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China To End Renewable Energy Subsidies, To Be Replaced By Tradeable Certificates

South China Morning Post

China’s solar and wind power producers will no longer receive a direct subsidy for electricity production. Instead they will be encouraged to buy tradeable certificates which entitles them to an unspecified payment.

China will launch the trading of green certificates for solar and wind power on July 1 in a bid to help reduce government subsidies to the renewables sector, the National Development and Reform Commission (NDRC) said on Friday.

In a pilot programme, the NDRC, the state economic planning agency, said solar and wind producers would be issued with tradeable certificates, proving that electricity has been generated through renewable energy sources.

Renewable energy users such as private and state businesses would be encouraged to buy the certificates, which would then entitle them to an unspecified payment.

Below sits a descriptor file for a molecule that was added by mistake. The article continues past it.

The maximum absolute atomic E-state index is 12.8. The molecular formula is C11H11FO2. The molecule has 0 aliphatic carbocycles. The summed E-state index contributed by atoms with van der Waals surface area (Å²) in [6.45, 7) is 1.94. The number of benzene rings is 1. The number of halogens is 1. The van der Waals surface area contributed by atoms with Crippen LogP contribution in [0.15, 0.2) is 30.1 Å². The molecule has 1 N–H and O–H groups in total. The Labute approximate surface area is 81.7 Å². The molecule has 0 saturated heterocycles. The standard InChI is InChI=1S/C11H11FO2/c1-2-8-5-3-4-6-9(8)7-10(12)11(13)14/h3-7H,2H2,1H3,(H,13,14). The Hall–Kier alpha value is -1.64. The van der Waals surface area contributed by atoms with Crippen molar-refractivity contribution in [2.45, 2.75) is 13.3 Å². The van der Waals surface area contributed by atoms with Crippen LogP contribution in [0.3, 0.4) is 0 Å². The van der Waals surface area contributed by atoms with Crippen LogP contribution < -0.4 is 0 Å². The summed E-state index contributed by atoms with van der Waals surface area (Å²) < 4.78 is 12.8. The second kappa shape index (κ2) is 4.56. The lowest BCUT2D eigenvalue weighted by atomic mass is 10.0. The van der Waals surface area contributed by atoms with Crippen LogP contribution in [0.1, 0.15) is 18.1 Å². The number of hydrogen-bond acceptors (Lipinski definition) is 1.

Each certificate would represent 1 megawatt hour of power, the NDRC said.

Solar and wind power producers who had sold their certificates would no longer receive a direct subsidy for electricity production, it said, without giving further details.

The NDRC said it would monitor the pilot programme and could launch a mandatory green certificate scheme in 2018.

Renewable energy makes up about 11 per cent of China’s energy consumption, with producers granted heavy subsidies.

China said last month it would cut the guaranteed subsidised prices paid for electricity supplied to its national grid by newly built large-scale solar power plants and onshore wind turbines starting January 1.

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